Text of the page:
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Proceedings Paper

Elementary damping properties in braided composite materials
Author(s): Bernard L. Dion; Robert Sadler; Larry Silverberg
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Paper Abstract

This paper investigates the damping level trends of three-dimensionally braided composites as a function of matrix material, fiber-matrix interface, fiber braid angle, fiber volume, and axial fiber tow size. With knowledge of such trends, designers may increase the structural damping in a 3-D braided composite component, thereby reducing component vibration, shock response, and fatigue. The logarithmic decrements of the fundamental mode response of cantilevered, 3-D braided composite beam specimens were calculated for comparison. Although the logarithmic decrements of two specimens, differing only in their matrix materials (Tactix 123 and Epon 828), were essentially identical, both were considerably larger than that for steel. The value for the decrement of these two composite specimens' response was taken as a reference. Altering the nature of the fiber-matrix interface by lubricating the fibers before specimen consolidation greatly increased the damping relative to the baseline. Trends of increasing damping were measured with both increasing fiber braid angle and fiber volume. Finally, increasing levels of damping are reported for decreases in axial fiber tow size. Explanations for these trends, based on the possible microscopic and macroscopic nature of the braided composites, are offered.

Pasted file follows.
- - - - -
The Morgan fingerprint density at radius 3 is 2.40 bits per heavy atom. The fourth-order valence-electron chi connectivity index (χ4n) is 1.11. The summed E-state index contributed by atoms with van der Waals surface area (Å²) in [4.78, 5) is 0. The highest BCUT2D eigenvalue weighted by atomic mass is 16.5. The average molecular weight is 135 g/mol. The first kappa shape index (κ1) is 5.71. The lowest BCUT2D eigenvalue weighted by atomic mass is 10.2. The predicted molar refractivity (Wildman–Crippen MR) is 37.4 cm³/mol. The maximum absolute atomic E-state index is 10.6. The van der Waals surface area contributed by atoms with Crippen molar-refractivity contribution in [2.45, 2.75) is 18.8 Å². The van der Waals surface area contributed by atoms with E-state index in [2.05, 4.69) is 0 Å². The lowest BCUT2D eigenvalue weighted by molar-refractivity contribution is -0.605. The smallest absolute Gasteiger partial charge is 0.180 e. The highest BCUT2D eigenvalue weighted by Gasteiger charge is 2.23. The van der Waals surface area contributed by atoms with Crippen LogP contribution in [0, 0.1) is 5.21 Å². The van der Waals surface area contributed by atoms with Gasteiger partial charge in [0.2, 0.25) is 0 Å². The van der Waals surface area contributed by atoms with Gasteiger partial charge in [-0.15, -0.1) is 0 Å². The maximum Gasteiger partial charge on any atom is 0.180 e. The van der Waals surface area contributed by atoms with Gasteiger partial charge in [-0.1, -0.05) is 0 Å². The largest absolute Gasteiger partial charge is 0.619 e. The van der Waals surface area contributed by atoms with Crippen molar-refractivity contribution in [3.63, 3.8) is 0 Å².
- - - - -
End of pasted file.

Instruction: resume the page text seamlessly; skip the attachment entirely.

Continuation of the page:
Paper Details

Date Published: 1 May 1994
PDF: 9 pages
Proc. SPIE 2189, Smart Structures and Materials 1994: Smart Materials, (1 May 1994); doi: 10.1117/12.174072
Show Author Affiliations
Bernard L. Dion, North Carolina State Univ. (United States)
Robert Sadler, North Carolina A&T State Univ. (United States)
Larry Silverberg, North Carolina State Univ. (United States)


Published in SPIE Proceedings Vol. 2189:
Smart Structures and Materials 1994: Smart Materials
Vijay K. Varadan, Editor(s)

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